The U.S. and Western powers have clashed with Russia and others at the global chemical weapons watchdog over a new investigative team being set up to apportion blame for poison gas and nerve agent attacks.
The United States and Britain went head-to-head with Russia, China over the boosted powers that members agreed to give the Organization for the Prohibition of Chemical Weapons in June.
At a tense meeting in The Hague, Russia said the new team would wield unlawful powers within the Organization for the Prohibition of Chemical Weapons and on Monday called for an "expert group" to assess the viability of such a team, something the U.S. insisted would hamstring the development of the team. The U.K. ambassador to the OPCW said that the Russian move would "undermine" plans to set up the team.
The West pushed through the new powers after a string of chemical attacks in Syria, as well as a nerve agent attack on Russian former double agent Sergei Skripal in the British city of Salisbury in March. Britain accused Russia of carrying out the attack using a Soviet-era chemical called Novichok and the West has since imposed a series of sanctions on Moscow. Moscow denies any involvement.
British envoy to the OPCW Peter Wilson called any attempt to limit the watchdog's power to attribute blame for chemical attacks "unacceptable."
But Russia's envoy Alexander Shulgin hit back, saying that Western claims of chemical weapons use by Damascus and Moscow were a "scam" and "out and out lies." He added that Russia had a "principled position regarding the illegitimacy" of the new investigative powers, adding that they "infringe on the properties of the U.N. Security Council," where Russia has a veto.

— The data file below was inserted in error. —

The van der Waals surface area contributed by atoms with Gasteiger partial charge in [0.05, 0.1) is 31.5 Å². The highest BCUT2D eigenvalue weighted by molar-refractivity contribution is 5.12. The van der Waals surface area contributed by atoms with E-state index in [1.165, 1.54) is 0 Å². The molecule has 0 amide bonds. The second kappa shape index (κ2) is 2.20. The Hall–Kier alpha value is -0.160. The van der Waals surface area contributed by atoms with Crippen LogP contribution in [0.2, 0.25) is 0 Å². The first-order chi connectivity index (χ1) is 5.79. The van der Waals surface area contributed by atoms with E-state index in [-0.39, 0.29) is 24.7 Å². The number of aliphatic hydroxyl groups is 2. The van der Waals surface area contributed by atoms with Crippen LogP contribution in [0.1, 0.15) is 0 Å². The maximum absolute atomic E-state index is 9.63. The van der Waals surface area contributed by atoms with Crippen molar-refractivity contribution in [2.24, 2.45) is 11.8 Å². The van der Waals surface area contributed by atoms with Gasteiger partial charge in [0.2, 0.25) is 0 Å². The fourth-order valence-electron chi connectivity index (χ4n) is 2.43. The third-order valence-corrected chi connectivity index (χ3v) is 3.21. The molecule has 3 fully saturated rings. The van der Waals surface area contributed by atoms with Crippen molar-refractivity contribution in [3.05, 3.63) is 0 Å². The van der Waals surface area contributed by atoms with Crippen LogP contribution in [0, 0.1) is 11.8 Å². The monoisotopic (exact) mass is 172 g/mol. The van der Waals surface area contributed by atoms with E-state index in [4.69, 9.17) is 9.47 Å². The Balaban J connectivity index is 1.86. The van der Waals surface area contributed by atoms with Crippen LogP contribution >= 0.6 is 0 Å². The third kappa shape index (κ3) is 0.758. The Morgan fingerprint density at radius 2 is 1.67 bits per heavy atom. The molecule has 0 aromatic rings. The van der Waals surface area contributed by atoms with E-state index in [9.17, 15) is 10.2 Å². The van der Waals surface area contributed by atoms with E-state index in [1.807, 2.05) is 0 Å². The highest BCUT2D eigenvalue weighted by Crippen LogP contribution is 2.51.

The meeting is also the first since the expulsion of four Russians accused by Dutch authorities in October of trying to hack into the OPCW's computer system, using electronic equipment hidden in a car parked outside a nearby hotel.
The OPCW said the two-week meeting of the 193 member countries is meant to "discuss the future of the organization." New OPCW director-general Fernando Arias warned in his opening address yesterday that the "international norm against the use of chemical weapons has come under strain." "Their repeated use poses a challenge that must be met with strong and unified resolve," he added.
Winner of the Nobel Peace Prize in 2013, the OPCW is responsible for upholding the 1997 Chemical Weapons Convention to end the use of all toxic arms. So far it says it has overseen the destruction of 96.5 percent of the world's chemical arms stocks. But in recent years it has seen its role expand to cover the investigation of a wave of chemicals attacks in the Syrian civil war, as well as the Salisbury attack and the 2017 killing in Malaysia of a half-brother of North Korean leader Kim Jong Un.